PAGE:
Alyssa Gardner played Anne. Anne has to make a terrible choice about her mother’s work. Is that her destiny? This decision relates to Ripper because, beyond any moral issues, it’s a life and death choice. Gardner played the unkempt, yet pretty Anne as an anxious bird on a wire, being pulled to the good side by her childhood friend Mary and to the bad side by her mother. Gardner created this level of fear about her choice as if Anne knows the consequences, but resents Mary for her good fortune and feels the pain of inevitability. In the way Gardner walked, bent slightly as if Anne feels a heavy weight, and in how she wavered in describing Anne’s choices to Mary, we saw that Anne was a victim, incapable of anything violent herself, but incapable of swimming against the tide. But Anne’s story countered Mary’s and Gardner gave us the tools to see that.
Jonathan Bragg played Jackson, a wealthy London doctor, with an intense view of the world. Jackson walks both sides of the gender choice, as he is Christian’s “patron” and also loves Mary. Bragg showed Jackson’s conflict with this in his dialog with Mary and songs with Christian, as the doctor spurns the young man but reminds him of his power over his life. But when Mary arrived, the doctor becomes love-struck. Bragg’s baritone put real meat into his songs. His duet with Smith’s Mary showed a depth of love in Jackson that made him human, but inner conflicts must build, especially as the doctor is suspected of the Whitechapel murders, and Bragg dives into Jackson’s inner life with internal emotional despair, while wearing a hard exterior shell. Jackson’s interaction with Mother late in the show reveals how low he has fallen and what he may be capable of when pushed and Bragg pushed his character to his depths.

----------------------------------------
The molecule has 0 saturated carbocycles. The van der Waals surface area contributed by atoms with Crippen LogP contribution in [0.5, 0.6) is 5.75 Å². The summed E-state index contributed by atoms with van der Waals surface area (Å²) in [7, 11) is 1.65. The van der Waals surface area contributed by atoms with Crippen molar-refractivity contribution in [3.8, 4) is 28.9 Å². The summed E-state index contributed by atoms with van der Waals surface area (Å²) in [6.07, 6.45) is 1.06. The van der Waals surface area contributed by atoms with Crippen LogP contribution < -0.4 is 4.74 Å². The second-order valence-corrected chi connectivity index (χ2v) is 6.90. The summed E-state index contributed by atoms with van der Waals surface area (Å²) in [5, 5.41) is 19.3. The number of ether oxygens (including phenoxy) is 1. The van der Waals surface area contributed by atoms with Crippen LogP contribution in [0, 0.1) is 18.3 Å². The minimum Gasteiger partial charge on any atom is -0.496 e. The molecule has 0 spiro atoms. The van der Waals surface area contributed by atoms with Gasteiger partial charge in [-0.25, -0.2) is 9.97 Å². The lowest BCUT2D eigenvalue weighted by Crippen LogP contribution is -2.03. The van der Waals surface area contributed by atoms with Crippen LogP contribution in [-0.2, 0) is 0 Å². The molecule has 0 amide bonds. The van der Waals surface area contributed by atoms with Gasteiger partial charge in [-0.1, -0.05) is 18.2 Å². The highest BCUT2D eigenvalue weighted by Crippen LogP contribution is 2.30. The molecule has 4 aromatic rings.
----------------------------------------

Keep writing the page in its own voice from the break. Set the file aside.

Christian was played by Daniel Rowan. As Mary’s music teacher, the object of Mother’s seduction, and a plaything of Jackson, Christian could be a candidate to strike out against defenseless women to resolve his issues. Yet, in many ways, Christian seems the most innocent. Rowan played this innocence as he showed Christian’s dependence and affection for Jackson and discomfort in Mother’s approaches. When Jackson declares love for Mary, Rowan turned Christian into a jilted lover. His tenor voice countered Bragg’s baritone and together they created memorable harmonic moments that showed Christian’s conflict over being gay in a world where that was a death sentence. Some of the highest notes in his songs really stretched his range as they were also the loudest, but he came across as powerful in spite of these.